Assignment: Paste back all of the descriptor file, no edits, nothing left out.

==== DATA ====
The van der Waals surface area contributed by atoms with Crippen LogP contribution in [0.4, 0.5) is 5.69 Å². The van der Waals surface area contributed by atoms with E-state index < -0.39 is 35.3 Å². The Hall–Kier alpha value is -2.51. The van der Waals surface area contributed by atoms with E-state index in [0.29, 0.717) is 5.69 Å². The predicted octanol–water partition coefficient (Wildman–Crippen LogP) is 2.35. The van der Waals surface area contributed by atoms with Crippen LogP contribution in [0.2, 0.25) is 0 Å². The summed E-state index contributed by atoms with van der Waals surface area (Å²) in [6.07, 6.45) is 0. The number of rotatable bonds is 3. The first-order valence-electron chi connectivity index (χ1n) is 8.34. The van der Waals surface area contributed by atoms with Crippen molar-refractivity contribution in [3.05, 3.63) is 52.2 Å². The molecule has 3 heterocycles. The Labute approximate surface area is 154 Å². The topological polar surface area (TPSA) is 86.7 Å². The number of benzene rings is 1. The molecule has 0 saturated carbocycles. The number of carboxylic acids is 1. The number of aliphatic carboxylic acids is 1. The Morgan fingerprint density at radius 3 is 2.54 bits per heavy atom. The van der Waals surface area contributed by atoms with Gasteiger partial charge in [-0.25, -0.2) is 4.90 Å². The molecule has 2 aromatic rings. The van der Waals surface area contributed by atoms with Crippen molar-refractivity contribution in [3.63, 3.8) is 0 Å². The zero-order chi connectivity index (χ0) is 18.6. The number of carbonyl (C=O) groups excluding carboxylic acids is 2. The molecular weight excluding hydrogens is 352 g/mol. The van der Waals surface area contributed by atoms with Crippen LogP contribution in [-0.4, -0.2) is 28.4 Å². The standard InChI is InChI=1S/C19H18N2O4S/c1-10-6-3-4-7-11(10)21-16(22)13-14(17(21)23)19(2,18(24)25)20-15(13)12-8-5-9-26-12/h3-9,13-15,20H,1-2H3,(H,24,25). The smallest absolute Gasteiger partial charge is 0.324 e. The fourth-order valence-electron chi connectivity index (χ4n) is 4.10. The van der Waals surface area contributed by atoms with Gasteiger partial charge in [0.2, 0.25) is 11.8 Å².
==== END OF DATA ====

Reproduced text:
The van der Waals surface area contributed by atoms with Crippen LogP contribution in [0.4, 0.5) is 5.69 Å². The van der Waals surface area contributed by atoms with E-state index < -0.39 is 35.3 Å². The Hall–Kier alpha value is -2.51. The van der Waals surface area contributed by atoms with E-state index in [0.29, 0.717) is 5.69 Å². The predicted octanol–water partition coefficient (Wildman–Crippen LogP) is 2.35. The van der Waals surface area contributed by atoms with Crippen LogP contribution in [0.2, 0.25) is 0 Å². The summed E-state index contributed by atoms with van der Waals surface area (Å²) in [6.07, 6.45) is 0. The number of rotatable bonds is 3. The first-order valence-electron chi connectivity index (χ1n) is 8.34. The van der Waals surface area contributed by atoms with Crippen molar-refractivity contribution in [3.05, 3.63) is 52.2 Å². The molecule has 3 heterocycles. The Labute approximate surface area is 154 Å². The topological polar surface area (TPSA) is 86.7 Å². The number of benzene rings is 1. The molecule has 0 saturated carbocycles. The number of carboxylic acids is 1. The number of aliphatic carboxylic acids is 1. The Morgan fingerprint density at radius 3 is 2.54 bits per heavy atom. The van der Waals surface area contributed by atoms with Gasteiger partial charge in [-0.25, -0.2) is 4.90 Å². The molecule has 2 aromatic rings. The van der Waals surface area contributed by atoms with Crippen molar-refractivity contribution in [3.63, 3.8) is 0 Å². The zero-order chi connectivity index (χ0) is 18.6. The number of carbonyl (C=O) groups excluding carboxylic acids is 2. The molecular weight excluding hydrogens is 352 g/mol. The van der Waals surface area contributed by atoms with Crippen LogP contribution in [-0.4, -0.2) is 28.4 Å². The standard InChI is InChI=1S/C19H18N2O4S/c1-10-6-3-4-7-11(10)21-16(22)13-14(17(21)23)19(2,18(24)25)20-15(13)12-8-5-9-26-12/h3-9,13-15,20H,1-2H3,(H,24,25). The smallest absolute Gasteiger partial charge is 0.324 e. The fourth-order valence-electron chi connectivity index (χ4n) is 4.10. The van der Waals surface area contributed by atoms with Gasteiger partial charge in [0.2, 0.25) is 11.8 Å².